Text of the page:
Alex Barker, PharmD
Alex Barker, PharmD
Alex Barker is the founder of The Happy PharmD, which helps pharmacists create an inspiring career, break free from the mundane "pill-flipping" life. He is a Full-time Pharmacist, Media Company founder, franchise owner, Business Coach, Speaker, and Author. He's also the Founder of Pharmacy School HQ, which helps students get into pharmacy school and become residents.

Helping You Become a More Effective Pharmacist

JULY 13, 2016

 
In my quest to make your life 10% better, I’ve teamed up with Jody Maberry to launch an ambitious series about the “7 Habits of Highly Effective Pharmacists.”
 
The idea for this series really came from my problems, but I also got the idea after talking to a lot of individuals about their problems. Here are some things they’ve said to me:
  • “I have a really successful career, but my family life has suffered.”
  • “I enjoy my job and my family, but my health has tanked.”
  • “No matter how hard I try, I can’t get things to change at work. My manager doesn’t understand me and my team doesn’t get me.”
  • “I feel like I’m disrespected every day at work and I feel like I can never get ahead.”
  • “I feel like I’m so busy on weekends that I’m rushing around just to get to Monday, where I’m back at work and getting drained all over again.” 
My Story
My wife is a very laid-back, empathetic, people-pleaser kind of girl, while I’m more Type A. I admit I have somewhat of a control issue. For example, I like to be on time for everything, and when I’m not on time, it drives me insane.
 
When I was younger and newly married, the fights with my wife would be around issues that stem from our different personalities. One of the first steps I took toward fixing this issue was listening to a podcast about parenting and marriage.
 
Thanks to the podcast, I learned a lot of great tips and awesome things that helped me with my marriage, but didn’t really change the fights. It’s not even like we got better at fighting or we fought less. Really, the fights were just about the same.
 
Around the same time, I found a book that changed my life called The 7 Habits of Highly Effective People. Truthfully, it was the first time I saw a self-help book and thought, “Maybe I should give this a read.”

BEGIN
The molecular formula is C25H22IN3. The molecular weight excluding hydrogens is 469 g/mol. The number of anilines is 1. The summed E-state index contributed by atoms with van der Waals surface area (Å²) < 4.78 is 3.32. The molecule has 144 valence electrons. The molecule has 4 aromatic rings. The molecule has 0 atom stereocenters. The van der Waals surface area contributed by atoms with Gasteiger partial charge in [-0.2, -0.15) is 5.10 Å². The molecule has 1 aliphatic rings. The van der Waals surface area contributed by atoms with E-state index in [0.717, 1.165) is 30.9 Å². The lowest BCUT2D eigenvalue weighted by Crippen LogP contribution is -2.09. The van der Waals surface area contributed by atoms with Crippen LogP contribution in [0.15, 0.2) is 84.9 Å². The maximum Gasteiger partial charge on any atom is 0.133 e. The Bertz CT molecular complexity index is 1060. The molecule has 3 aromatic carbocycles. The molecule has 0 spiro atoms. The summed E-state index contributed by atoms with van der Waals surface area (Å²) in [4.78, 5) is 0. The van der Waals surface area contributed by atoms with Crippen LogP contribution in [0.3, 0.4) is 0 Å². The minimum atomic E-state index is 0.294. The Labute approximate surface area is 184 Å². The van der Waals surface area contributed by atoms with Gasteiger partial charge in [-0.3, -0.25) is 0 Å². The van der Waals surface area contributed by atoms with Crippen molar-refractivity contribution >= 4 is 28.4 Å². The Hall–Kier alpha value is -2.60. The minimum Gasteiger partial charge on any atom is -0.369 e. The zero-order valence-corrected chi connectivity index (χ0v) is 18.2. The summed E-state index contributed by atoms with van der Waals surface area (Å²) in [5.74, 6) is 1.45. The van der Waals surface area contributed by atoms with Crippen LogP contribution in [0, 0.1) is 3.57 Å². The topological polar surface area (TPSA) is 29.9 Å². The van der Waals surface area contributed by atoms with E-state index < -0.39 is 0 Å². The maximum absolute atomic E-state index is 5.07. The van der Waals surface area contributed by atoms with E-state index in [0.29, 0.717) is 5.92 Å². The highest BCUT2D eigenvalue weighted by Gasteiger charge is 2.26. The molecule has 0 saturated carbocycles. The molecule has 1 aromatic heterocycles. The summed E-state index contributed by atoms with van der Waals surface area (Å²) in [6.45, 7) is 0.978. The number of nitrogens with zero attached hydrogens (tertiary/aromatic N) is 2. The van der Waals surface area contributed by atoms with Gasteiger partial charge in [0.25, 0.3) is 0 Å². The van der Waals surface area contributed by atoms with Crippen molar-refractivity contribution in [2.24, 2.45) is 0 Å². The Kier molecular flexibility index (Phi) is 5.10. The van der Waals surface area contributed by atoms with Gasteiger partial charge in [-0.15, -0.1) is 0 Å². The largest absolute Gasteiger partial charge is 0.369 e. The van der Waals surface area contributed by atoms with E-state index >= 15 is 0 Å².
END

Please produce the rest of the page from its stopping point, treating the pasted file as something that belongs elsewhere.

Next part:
After reading this book, I had an idea to create a series of similar lessons geared toward pharmacists. I adapted the book’s material to be pharmacy-specific and came up with 7 habits for pharmacists to adopt. If you go through each step, it’s going to help you get the things you want out of life—not only from your work life, but also your relationships, community, and neighborhood.

That’s why I’m devoting 8 weeks to helping you become a more effective pharmacist, based on my research and experience.

Not a Quick Fix
It may be a hard thing to accept, but everyone has problems. Some of them stem from deep issues Band-Aids can’t fix.
 
I was trying to use Band-Aids to fix the fighting in my marriage, but they just weren’t working. I was listening to a podcast talking about tips and tricks to make my marriage better, and even though I was focusing on changing these small habits, it wasn’t fixing the overall problem.
 
Everyone is looking for a quick fix. We wish we could just press the 30-second timer button on the microwave of life and fix them, but we can’t.
 
Here’s a little anecdote illustrating why quick fixes don’t work. When my wife and I first saw the house we live in now, we were shocked how nice it looked on the outside. It had brand-new siding, roof, and windows, and there was beautiful rock scaling up a column on the porch. For the town it’s in and the price, I thought it would be a sweet deal.
 
When I opened the front door, however, the wonder and excitement left. The house was a complete mess on the inside. The walls were half-painted, and the parts that were painted were an ugly nicotine yellow from the 1970s. There was mold in the bathroom wall and a poop-colored rug that was faded in places.
 
Then, after we bought the house, we pulled back the rug and found puke-colored tile. Underneath the tile on the beautiful wood flooring was awful tar.
 
Quick fixes in life are like putting new roofing and siding on the outside of a mess of a house. They may look good to everyone else, but eventually, they fade away.


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